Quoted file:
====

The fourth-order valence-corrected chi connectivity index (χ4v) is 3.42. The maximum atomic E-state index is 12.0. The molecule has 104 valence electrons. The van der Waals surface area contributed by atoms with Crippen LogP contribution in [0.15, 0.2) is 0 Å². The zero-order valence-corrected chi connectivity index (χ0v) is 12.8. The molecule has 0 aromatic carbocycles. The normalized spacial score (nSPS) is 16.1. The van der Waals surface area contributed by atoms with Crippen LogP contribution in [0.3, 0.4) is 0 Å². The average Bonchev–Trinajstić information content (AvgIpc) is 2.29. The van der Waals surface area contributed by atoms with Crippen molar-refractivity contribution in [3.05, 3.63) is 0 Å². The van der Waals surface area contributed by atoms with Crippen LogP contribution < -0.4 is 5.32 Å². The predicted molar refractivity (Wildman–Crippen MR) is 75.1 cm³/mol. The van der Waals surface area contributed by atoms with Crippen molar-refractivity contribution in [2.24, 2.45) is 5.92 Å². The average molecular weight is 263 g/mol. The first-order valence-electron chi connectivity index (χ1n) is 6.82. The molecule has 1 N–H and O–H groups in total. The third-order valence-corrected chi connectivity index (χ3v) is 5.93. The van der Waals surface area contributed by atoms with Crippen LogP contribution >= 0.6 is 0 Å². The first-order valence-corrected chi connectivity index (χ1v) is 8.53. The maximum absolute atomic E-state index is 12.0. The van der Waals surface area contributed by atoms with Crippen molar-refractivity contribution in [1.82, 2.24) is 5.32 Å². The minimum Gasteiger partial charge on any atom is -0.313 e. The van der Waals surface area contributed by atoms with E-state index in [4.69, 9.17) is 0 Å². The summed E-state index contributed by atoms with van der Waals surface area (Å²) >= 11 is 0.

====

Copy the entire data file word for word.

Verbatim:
The fourth-order valence-corrected chi connectivity index (χ4v) is 3.42. The maximum atomic E-state index is 12.0. The molecule has 104 valence electrons. The van der Waals surface area contributed by atoms with Crippen LogP contribution in [0.15, 0.2) is 0 Å². The zero-order valence-corrected chi connectivity index (χ0v) is 12.8. The molecule has 0 aromatic carbocycles. The normalized spacial score (nSPS) is 16.1. The van der Waals surface area contributed by atoms with Crippen LogP contribution in [0.3, 0.4) is 0 Å². The average Bonchev–Trinajstić information content (AvgIpc) is 2.29. The van der Waals surface area contributed by atoms with Crippen molar-refractivity contribution in [3.05, 3.63) is 0 Å². The van der Waals surface area contributed by atoms with Crippen LogP contribution < -0.4 is 5.32 Å². The predicted molar refractivity (Wildman–Crippen MR) is 75.1 cm³/mol. The van der Waals surface area contributed by atoms with Crippen molar-refractivity contribution in [2.24, 2.45) is 5.92 Å². The average molecular weight is 263 g/mol. The first-order valence-electron chi connectivity index (χ1n) is 6.82. The molecule has 1 N–H and O–H groups in total. The third-order valence-corrected chi connectivity index (χ3v) is 5.93. The van der Waals surface area contributed by atoms with Crippen LogP contribution >= 0.6 is 0 Å². The first-order valence-corrected chi connectivity index (χ1v) is 8.53. The maximum absolute atomic E-state index is 12.0. The van der Waals surface area contributed by atoms with Crippen molar-refractivity contribution in [1.82, 2.24) is 5.32 Å². The minimum Gasteiger partial charge on any atom is -0.313 e. The van der Waals surface area contributed by atoms with E-state index in [4.69, 9.17) is 0 Å². The summed E-state index contributed by atoms with van der Waals surface area (Å²) >= 11 is 0.